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A long voyage home
HONDURAN BANANA BOAT

Operation Torch planners next had to find a ship with a draft shallow enough to run the muddy 17-foot-deep channel. A check of available transports failed to turn up a single candidate ; then someone remembered the Contessa, an old 5,500-ton Honduran banana boat belonging to the Standard Fruit Lines. They located her in the mid-Atlantic and diverted her from New York to the invasion-staging area at Newport News, Va.

Although under contract to the U.S. Maritime Commission, the British-built ship flew the Honduran flag. When war broke out, she had been drafted to ply the stormy and dangerous North Atlantic route. The call to report to Newport News found the Contessa completing her twelfth crossing. She changed course and reached Newport News on Friday afternoon, Oct. 23, just as Gen George Patton's invasion convoy prepared to sail.

Following its usual custom, the fruit company paid off the crew - and the men promptly scattered for a well-deserved rest. It was not until the Contessa, with only a skeleton crew aboard, limped into dry dock that her captain learned that they were due out Monday morning for an undisclosed destination. He immediately issued stand-by orders but most of his crew had already departed. Wires were sent to those who left addresses, but most of the men could not be reached.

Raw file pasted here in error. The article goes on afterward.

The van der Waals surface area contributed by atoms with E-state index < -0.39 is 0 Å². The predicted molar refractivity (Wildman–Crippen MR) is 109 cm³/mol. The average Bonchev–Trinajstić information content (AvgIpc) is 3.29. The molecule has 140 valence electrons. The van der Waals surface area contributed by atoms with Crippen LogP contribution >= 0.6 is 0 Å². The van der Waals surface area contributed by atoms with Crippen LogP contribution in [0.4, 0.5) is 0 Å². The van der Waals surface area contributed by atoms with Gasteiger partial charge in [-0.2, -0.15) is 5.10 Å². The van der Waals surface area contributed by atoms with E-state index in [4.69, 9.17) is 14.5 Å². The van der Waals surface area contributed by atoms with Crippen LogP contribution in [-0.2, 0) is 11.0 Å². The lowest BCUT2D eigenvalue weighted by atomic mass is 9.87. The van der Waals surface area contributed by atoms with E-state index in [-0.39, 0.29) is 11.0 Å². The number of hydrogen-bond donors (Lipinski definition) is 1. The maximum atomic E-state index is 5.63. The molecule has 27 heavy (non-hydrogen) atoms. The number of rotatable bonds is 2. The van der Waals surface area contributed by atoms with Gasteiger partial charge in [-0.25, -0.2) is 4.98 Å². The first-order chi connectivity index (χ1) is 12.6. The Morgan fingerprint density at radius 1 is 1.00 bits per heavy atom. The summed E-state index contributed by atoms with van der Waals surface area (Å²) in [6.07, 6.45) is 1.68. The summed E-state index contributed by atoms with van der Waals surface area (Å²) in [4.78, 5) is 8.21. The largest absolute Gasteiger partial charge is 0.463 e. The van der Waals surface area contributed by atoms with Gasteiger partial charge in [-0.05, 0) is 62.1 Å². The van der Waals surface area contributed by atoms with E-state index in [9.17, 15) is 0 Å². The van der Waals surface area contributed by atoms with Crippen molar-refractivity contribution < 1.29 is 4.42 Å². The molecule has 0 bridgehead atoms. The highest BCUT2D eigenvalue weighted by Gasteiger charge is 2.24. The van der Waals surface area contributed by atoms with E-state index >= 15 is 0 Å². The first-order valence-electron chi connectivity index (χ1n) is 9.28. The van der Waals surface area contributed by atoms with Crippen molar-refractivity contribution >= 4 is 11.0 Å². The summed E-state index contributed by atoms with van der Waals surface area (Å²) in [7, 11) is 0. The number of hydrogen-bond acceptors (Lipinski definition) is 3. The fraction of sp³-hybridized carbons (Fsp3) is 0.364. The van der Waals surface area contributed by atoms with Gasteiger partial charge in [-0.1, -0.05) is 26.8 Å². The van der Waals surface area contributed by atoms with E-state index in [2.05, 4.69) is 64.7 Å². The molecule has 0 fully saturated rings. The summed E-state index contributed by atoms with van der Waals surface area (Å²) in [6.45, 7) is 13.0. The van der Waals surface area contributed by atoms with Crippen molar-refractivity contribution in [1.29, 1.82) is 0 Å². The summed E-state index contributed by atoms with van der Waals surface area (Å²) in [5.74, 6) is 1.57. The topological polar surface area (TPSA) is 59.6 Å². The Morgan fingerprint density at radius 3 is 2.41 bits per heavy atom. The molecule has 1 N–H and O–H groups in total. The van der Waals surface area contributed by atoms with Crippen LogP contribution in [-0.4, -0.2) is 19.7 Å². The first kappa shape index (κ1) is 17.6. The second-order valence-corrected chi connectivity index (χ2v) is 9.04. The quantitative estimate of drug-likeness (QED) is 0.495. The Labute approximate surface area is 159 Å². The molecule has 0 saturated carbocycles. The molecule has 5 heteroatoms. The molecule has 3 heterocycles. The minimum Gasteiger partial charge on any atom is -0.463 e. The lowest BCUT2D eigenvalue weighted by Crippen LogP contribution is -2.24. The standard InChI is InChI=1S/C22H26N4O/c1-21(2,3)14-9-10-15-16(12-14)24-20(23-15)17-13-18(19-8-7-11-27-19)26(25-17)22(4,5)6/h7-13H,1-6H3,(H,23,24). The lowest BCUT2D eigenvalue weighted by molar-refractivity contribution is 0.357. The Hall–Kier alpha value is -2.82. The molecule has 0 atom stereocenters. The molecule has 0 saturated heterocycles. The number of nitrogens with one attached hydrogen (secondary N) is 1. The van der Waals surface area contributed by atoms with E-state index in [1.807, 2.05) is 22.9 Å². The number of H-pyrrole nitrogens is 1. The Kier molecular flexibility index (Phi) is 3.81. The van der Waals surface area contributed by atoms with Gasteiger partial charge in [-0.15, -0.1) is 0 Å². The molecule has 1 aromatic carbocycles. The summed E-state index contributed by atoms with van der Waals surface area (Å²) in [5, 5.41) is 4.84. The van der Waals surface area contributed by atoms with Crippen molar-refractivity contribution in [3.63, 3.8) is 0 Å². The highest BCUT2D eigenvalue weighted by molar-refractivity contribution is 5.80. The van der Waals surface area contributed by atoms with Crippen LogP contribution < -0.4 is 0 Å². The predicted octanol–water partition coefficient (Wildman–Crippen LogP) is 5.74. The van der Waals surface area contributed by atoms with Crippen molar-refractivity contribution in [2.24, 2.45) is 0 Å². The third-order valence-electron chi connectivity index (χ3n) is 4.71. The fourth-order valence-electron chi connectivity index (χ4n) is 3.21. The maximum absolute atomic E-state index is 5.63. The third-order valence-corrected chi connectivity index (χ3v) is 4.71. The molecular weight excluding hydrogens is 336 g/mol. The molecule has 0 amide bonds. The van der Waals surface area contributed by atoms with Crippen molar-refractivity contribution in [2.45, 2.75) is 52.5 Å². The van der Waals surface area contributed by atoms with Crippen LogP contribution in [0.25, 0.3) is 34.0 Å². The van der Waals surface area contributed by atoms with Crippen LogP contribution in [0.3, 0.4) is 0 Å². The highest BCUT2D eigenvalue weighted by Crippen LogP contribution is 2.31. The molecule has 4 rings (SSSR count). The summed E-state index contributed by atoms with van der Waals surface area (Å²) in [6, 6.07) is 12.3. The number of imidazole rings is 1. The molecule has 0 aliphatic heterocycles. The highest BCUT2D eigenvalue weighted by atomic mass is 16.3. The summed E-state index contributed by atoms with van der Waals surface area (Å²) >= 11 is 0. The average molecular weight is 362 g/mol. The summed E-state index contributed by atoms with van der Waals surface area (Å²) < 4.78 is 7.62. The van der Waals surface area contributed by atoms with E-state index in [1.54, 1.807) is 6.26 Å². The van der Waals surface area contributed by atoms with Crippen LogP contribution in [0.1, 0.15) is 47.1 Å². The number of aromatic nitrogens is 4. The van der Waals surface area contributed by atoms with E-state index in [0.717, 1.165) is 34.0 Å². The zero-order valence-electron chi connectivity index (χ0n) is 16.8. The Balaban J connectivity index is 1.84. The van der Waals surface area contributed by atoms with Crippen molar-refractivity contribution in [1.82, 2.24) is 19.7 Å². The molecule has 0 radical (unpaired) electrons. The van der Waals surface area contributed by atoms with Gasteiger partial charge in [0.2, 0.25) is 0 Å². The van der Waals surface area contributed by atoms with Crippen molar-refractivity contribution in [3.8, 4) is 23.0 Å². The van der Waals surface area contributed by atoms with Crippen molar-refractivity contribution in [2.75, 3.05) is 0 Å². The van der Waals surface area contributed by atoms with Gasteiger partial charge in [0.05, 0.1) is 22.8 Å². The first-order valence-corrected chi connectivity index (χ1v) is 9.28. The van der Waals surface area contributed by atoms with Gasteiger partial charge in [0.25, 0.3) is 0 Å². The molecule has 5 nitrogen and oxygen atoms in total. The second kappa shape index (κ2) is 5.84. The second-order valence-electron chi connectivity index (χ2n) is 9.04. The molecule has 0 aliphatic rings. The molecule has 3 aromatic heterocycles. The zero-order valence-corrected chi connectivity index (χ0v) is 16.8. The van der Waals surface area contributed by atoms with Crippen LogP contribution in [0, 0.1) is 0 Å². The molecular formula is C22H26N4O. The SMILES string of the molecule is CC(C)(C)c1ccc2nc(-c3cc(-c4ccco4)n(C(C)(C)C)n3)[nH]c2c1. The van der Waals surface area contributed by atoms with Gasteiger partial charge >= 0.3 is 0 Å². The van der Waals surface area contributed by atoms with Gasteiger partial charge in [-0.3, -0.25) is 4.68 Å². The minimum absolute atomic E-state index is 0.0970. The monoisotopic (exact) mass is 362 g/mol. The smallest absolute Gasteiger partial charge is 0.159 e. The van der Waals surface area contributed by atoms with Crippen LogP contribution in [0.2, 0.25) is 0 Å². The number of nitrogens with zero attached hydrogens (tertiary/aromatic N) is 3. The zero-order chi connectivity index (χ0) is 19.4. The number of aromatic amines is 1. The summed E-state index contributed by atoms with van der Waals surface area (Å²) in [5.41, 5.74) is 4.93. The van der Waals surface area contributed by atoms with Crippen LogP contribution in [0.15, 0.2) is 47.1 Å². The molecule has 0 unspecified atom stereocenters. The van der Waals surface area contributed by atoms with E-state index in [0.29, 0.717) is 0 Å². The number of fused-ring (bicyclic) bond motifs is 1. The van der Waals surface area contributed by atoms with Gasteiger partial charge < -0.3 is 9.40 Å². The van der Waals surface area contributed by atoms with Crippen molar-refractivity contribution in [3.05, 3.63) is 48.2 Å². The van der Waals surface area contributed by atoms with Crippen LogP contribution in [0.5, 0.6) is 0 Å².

Meanwhile, shipyard workers swarmed aboard and found the old ship salt caked, rust stained and flooded with water pouring in through her leaky seams. Since there was time for only the most essential repairs, they pumped out her holds and tightened her leaky plates and loose rivets.

She came out of dry-dock on Sunday morning, Oct. 25, and that night, in the midst of a drenching rain and sleet storm, bombs and steel drums filled with hight-test gasoline were loaded on board. A Navy gun crew came aboard to man her guns.

By Monday morning she was loaded and, except for the problem of an incomplete crew, ready to sail. The Navy solved that by approaching authorities at the Norfolk City Jail and offering freedomp to inmates who would sign on. Eighteen men, who were serving time for minor offenses, volunteered and were released for duty.

Since the convoy had already departed, her captain volunteered to sail unescorted across the U-boat-infested Atlantic. The Contessa could not carry any papers or charts that, in the event they fell into enemy hands, might endanger Operation Torch. This meant that all instructions would have to be memorized.

That assignment fell to Lt Albert V. Leslie, a reserve officer and veteran seaman who had been assigned to command the Navy gun crew. Only he would know the destination.

As Lieutenant Leslie later wrote, "I accumulated the necessary intelligence data to carry out my mission. This involved going over the sortie plans, communication plans and intelligence data concerning the navigation of the Sebou."